There are some decisive stages to come before the ceremonial roll around the Champs Elysees, and you can be sure that Bardet and others will push Froome all the way.

Whatever the composition of the final podium in Paris, AG2R La Mondiale will have won fans, plaudits and confidence from their Tour de France escapades.

Spectators are winners, too

Since Team Sky broke onto the scene there have been grumblings about the way the British squad controls races, stifles competition and shuts down the spectacle of bike racing.

This looked to be the case last year when, with a four minute advantage, Froome never really looked like being challenged in the final week of the 2016 Tour de France.

Now, with that margin at the top so tight, Team Sky not looking quite as dominant as pevious years and other teams willing to take the race to them, the 2017 Tour de France has at times been all the more exciting to watch.

Although not always: think long sprint stages.

The booing directed at Froome while he was chasing back on during Stage 15 was no doubt uncalled for, but take that out of the equation and you had the yellow jersey, alone, chasing his way up to a formidable group of rivals all aiming to steal his crown.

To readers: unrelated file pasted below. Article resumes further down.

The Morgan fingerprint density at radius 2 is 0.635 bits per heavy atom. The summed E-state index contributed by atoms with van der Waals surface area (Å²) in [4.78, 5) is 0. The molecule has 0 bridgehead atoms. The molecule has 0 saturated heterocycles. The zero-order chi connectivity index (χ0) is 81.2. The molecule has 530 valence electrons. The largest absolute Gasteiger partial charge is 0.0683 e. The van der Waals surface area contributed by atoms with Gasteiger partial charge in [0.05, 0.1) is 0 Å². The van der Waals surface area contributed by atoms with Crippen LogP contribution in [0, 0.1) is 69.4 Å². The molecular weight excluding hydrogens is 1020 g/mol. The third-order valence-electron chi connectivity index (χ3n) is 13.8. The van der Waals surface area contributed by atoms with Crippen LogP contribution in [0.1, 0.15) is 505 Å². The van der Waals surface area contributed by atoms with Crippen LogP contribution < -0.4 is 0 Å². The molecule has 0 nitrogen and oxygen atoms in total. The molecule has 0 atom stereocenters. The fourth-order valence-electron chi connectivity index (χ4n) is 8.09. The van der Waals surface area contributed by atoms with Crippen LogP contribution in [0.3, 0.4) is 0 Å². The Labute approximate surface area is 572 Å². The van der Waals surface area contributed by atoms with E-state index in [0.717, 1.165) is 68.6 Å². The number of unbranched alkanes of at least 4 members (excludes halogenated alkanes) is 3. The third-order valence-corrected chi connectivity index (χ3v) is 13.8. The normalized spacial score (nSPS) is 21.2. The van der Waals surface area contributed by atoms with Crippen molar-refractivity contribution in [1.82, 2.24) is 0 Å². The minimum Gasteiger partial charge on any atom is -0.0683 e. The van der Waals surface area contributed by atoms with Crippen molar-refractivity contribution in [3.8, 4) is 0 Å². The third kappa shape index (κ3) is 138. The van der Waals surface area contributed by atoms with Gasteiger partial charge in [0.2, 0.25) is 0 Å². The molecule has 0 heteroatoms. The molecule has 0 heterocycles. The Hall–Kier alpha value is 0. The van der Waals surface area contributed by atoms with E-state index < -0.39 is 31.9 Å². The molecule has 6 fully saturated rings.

It made for cracking viewing and was all set up by the tactics of AG2R.

Money talks, and this is where AG2R are really winning

The aim here isn't to straight-up compare AG2R La Mondiale to Team Sky, but with the latter commanding a huge budget and boasting an array of riders who could lead many other teams, that's where the comparison naturally falls back to.

Figures published by French newspaper L'Equipe during the 2016 Tour estimated the budgets of each competing team.

At the top were Team Sky (€35m), Katusha (€32m) and BMC Racing (€28m), while AG2R were joint 13th out of 22 teams with an expected budget of €12m.

The AG2R La Mondiale group is a French wealth and retirement interest. The hours of television coverage, newspaper front pages shouting about the chance of a French Tour de France winner and the associated chatter around the race bring huge value in the company's home market.

The allocation of funds and rider effort is tilted heavily towards the Tour de France, but that suits the title sponsor just fine. Better second in their home Grand Tour than a string of stage wins at the Giro d'Italia or first place in some minor Classics; and this year that second place could plausibly be bettered.

The final outcome of the Tour de France will probably still see Froome upon the top step of the podium in Paris, but unlike during his three previous wins that doesn't look quite such a dead cert.

Whether Bardet can leapfrog Astana's Fabio Aru to equal his own second place from last year is also open to question, but you can be sure that he and his team will not spend the last week just protecting third place, and thanks to that spectators and the team's sponsors will be the winners wherever the 26-year-old finishes on the GC.